Today Moldova, as well as Romania, celebrate Romanian Language Day. Officially, Chisinau marks the National Holiday ” Our Language’s Day” on August 31. It’s been 31 years since the day the Supreme Soviet Department of the former Soviet republic voted for the Romanian language as an official language and the return to the Latin script on the Moldovan territory.
This year, however, the country’s leaders chose to ignore the holiday, and traditional demonstrations were avoided by the official state representatives. President Igor Dodon is on a private visit to Mount Athos, and Prime Minister Ion Chicu along with the Speaker of Parliament, Zinaida Greceanii, have not yet announced, despite media insistence, whether they will bring honoraries.
Our Language Day is one of the most important achievements of the Moldovan National Liberation Movement in the 1980s. It was preceded by a Great National Assembly which took place on August 27, 1989 and was attended by about 750,000 people or every 6th citizen of the former Soviet republic.
Under this force, in two days, on August 29, 1989, the activities of the 13th session of the Supreme Soviet of the Moldavian Soviet Socialist Republic would open, which lasted until September 1. As a result of intense debates with opponents of the Supreme Soviet, Romanian-speaking deputies managed to impose the Romanian language as an official language and the adoption of the Latin alphabet. The most heated discussions in the Supreme Soviet took place on August 31, when deputies voted for most of the legislation on the state language and the alphabet. Subsequently, August 31 became a national holiday in Moldova.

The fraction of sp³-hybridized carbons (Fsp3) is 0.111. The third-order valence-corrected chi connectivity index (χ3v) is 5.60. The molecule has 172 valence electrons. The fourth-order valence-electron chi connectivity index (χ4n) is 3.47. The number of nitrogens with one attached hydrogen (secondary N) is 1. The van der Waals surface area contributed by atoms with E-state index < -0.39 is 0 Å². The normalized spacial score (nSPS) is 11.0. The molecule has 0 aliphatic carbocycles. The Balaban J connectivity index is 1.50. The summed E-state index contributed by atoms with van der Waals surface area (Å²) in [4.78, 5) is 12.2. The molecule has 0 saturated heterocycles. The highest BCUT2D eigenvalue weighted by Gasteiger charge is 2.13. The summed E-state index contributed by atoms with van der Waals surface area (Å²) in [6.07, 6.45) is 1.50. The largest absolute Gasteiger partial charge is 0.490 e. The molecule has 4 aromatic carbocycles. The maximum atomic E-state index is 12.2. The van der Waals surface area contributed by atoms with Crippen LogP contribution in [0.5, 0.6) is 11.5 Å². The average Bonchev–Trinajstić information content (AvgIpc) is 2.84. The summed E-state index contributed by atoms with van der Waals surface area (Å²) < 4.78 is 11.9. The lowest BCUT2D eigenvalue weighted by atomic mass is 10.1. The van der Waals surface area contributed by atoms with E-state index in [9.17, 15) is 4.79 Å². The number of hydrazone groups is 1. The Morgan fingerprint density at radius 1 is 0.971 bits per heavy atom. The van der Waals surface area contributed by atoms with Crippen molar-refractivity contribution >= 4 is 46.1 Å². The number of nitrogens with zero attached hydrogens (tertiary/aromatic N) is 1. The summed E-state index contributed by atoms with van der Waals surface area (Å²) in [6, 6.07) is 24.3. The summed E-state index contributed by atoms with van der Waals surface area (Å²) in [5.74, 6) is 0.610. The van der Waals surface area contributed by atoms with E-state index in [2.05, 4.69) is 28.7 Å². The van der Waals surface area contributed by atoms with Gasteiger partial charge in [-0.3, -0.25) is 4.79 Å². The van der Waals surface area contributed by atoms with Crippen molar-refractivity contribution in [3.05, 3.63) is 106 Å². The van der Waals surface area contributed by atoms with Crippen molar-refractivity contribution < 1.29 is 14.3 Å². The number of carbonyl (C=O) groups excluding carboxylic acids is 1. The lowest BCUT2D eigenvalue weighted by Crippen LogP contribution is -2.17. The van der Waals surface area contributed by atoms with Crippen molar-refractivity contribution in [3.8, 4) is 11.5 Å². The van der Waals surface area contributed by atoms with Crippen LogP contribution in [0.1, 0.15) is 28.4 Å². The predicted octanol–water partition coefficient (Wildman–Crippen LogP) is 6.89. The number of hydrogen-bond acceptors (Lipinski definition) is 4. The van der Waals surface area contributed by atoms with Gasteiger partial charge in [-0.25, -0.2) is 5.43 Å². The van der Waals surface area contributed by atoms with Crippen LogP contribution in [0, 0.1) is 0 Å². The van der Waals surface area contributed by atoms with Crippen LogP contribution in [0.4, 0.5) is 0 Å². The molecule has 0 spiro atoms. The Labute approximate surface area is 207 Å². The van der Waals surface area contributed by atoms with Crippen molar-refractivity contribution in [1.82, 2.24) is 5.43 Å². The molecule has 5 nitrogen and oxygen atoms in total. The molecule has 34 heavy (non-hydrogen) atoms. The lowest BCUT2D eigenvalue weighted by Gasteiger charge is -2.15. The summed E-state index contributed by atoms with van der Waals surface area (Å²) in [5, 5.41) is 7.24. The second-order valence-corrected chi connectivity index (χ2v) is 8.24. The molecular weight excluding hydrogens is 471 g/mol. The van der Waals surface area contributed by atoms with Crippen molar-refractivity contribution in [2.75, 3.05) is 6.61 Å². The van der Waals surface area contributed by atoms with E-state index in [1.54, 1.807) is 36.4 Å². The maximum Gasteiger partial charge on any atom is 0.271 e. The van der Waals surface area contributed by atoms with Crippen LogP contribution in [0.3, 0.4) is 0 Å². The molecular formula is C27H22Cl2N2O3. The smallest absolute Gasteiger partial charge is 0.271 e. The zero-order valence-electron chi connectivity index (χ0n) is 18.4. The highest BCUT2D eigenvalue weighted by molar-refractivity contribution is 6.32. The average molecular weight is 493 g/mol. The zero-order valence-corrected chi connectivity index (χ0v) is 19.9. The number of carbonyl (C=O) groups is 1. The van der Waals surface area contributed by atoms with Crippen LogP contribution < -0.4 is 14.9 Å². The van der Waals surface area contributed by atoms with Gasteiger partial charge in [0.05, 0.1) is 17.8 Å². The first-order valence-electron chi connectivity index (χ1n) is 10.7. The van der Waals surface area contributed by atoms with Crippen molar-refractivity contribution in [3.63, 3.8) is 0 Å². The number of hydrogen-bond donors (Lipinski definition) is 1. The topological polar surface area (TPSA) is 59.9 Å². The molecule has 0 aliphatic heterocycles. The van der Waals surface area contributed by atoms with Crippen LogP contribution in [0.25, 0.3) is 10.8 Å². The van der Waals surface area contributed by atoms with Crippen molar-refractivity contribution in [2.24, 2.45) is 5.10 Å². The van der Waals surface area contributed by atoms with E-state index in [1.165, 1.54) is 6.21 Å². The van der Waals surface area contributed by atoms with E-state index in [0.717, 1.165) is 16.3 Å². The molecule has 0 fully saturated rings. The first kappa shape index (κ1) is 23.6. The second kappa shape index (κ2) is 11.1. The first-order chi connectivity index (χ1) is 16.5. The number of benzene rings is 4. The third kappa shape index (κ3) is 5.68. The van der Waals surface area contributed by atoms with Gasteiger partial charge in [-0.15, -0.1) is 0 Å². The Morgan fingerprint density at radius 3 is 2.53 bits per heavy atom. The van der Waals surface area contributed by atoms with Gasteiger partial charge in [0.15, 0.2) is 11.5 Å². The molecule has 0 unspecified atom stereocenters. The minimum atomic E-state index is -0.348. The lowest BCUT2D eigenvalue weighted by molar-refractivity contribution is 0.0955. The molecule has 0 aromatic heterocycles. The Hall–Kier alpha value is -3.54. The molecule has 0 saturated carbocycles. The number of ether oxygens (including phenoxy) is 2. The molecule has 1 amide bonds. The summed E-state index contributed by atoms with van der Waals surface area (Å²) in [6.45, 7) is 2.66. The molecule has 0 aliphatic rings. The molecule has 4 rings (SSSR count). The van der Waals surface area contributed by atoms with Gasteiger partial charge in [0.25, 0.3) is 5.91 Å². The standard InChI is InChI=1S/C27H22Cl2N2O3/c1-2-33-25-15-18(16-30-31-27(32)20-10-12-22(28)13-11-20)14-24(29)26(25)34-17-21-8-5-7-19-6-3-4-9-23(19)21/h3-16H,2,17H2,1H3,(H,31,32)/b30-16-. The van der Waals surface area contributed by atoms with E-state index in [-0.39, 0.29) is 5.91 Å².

Over the years, however, the official name of the holiday has changed, depending on the government.
The holiday was first celebrated in 1990, under the name of “Our Romanian Language” or “Romanian Language Day”. In 1994, the agrarian government changed the name to “Our Language”, a shift determined by the provisions of Article 13 of the Constitution of Moldova which provides that the official language is the Moldovan language.
In 2004, the Parliament decided to merge the holiday with Independence Day, which eventually failed to happen. Despite some attempts to return to the name Our Romanian Language, the phrase “National Language” remained in the institutional and official communication of the state.
Since 2013, Romanian Language Day is also celebrated in Romania. It was an initiative of Senator Viorel Badea and was declared a public holiday.
According to the law, the Romanian Language Day can be marked by public authorities and institutions, including diplomatic representations and cultural institutes of Romania, as well as by other Romanian institutions abroad, by organizing cultural and educational programs and events.
On this day, the public authorities and institutions hoist the Romanian flag, under the provisions of Law no. 75/1994 regarding the raising of the Romanian flag, the singing of the national anthem, and the use of the seals with the Romanian coat of arms.